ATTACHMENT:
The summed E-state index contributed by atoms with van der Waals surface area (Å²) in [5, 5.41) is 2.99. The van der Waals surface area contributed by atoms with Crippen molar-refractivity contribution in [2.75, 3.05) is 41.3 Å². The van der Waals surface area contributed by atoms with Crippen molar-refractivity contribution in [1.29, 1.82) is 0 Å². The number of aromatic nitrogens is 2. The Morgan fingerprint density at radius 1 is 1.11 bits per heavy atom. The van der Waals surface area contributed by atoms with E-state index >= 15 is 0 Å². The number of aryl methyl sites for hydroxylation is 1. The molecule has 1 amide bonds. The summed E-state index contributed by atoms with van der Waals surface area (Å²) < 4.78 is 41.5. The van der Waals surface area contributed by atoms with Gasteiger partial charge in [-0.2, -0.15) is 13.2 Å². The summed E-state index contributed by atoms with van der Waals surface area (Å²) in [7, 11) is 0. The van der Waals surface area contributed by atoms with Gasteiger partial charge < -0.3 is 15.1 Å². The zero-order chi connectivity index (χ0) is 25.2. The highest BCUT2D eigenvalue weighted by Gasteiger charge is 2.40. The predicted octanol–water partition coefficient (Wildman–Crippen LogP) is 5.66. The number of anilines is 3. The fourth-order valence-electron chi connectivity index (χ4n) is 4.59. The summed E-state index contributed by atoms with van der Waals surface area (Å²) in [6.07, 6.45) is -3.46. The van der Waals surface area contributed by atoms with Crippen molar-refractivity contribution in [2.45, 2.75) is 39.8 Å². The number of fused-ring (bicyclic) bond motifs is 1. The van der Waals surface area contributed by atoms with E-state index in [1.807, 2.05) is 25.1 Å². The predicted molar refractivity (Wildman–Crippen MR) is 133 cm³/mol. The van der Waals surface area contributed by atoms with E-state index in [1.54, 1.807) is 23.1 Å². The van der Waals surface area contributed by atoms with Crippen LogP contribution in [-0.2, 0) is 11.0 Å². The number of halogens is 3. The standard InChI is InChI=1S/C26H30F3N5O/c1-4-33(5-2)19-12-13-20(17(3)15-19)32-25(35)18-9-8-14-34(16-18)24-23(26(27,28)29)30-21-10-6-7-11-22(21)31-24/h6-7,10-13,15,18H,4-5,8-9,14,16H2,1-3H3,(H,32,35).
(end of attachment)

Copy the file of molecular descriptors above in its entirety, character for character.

The summed E-state index contributed by atoms with van der Waals surface area (Å²) in [5, 5.41) is 2.99. The van der Waals surface area contributed by atoms with Crippen molar-refractivity contribution in [2.75, 3.05) is 41.3 Å². The van der Waals surface area contributed by atoms with Crippen molar-refractivity contribution in [1.29, 1.82) is 0 Å². The number of aromatic nitrogens is 2. The Morgan fingerprint density at radius 1 is 1.11 bits per heavy atom. The van der Waals surface area contributed by atoms with E-state index >= 15 is 0 Å². The number of aryl methyl sites for hydroxylation is 1. The molecule has 1 amide bonds. The summed E-state index contributed by atoms with van der Waals surface area (Å²) < 4.78 is 41.5. The van der Waals surface area contributed by atoms with Gasteiger partial charge in [-0.2, -0.15) is 13.2 Å². The summed E-state index contributed by atoms with van der Waals surface area (Å²) in [7, 11) is 0. The van der Waals surface area contributed by atoms with Gasteiger partial charge < -0.3 is 15.1 Å². The zero-order chi connectivity index (χ0) is 25.2. The highest BCUT2D eigenvalue weighted by Gasteiger charge is 2.40. The predicted octanol–water partition coefficient (Wildman–Crippen LogP) is 5.66. The number of anilines is 3. The fourth-order valence-electron chi connectivity index (χ4n) is 4.59. The summed E-state index contributed by atoms with van der Waals surface area (Å²) in [6.07, 6.45) is -3.46. The van der Waals surface area contributed by atoms with Crippen molar-refractivity contribution in [2.45, 2.75) is 39.8 Å². The number of fused-ring (bicyclic) bond motifs is 1. The van der Waals surface area contributed by atoms with E-state index in [1.807, 2.05) is 25.1 Å². The predicted molar refractivity (Wildman–Crippen MR) is 133 cm³/mol. The van der Waals surface area contributed by atoms with E-state index in [1.54, 1.807) is 23.1 Å². The van der Waals surface area contributed by atoms with Crippen LogP contribution in [-0.2, 0) is 11.0 Å². The number of halogens is 3. The standard InChI is InChI=1S/C26H30F3N5O/c1-4-33(5-2)19-12-13-20(17(3)15-19)32-25(35)18-9-8-14-34(16-18)24-23(26(27,28)29)30-21-10-6-7-11-22(21)31-24/h6-7,10-13,15,18H,4-5,8-9,14,16H2,1-3H3,(H,32,35).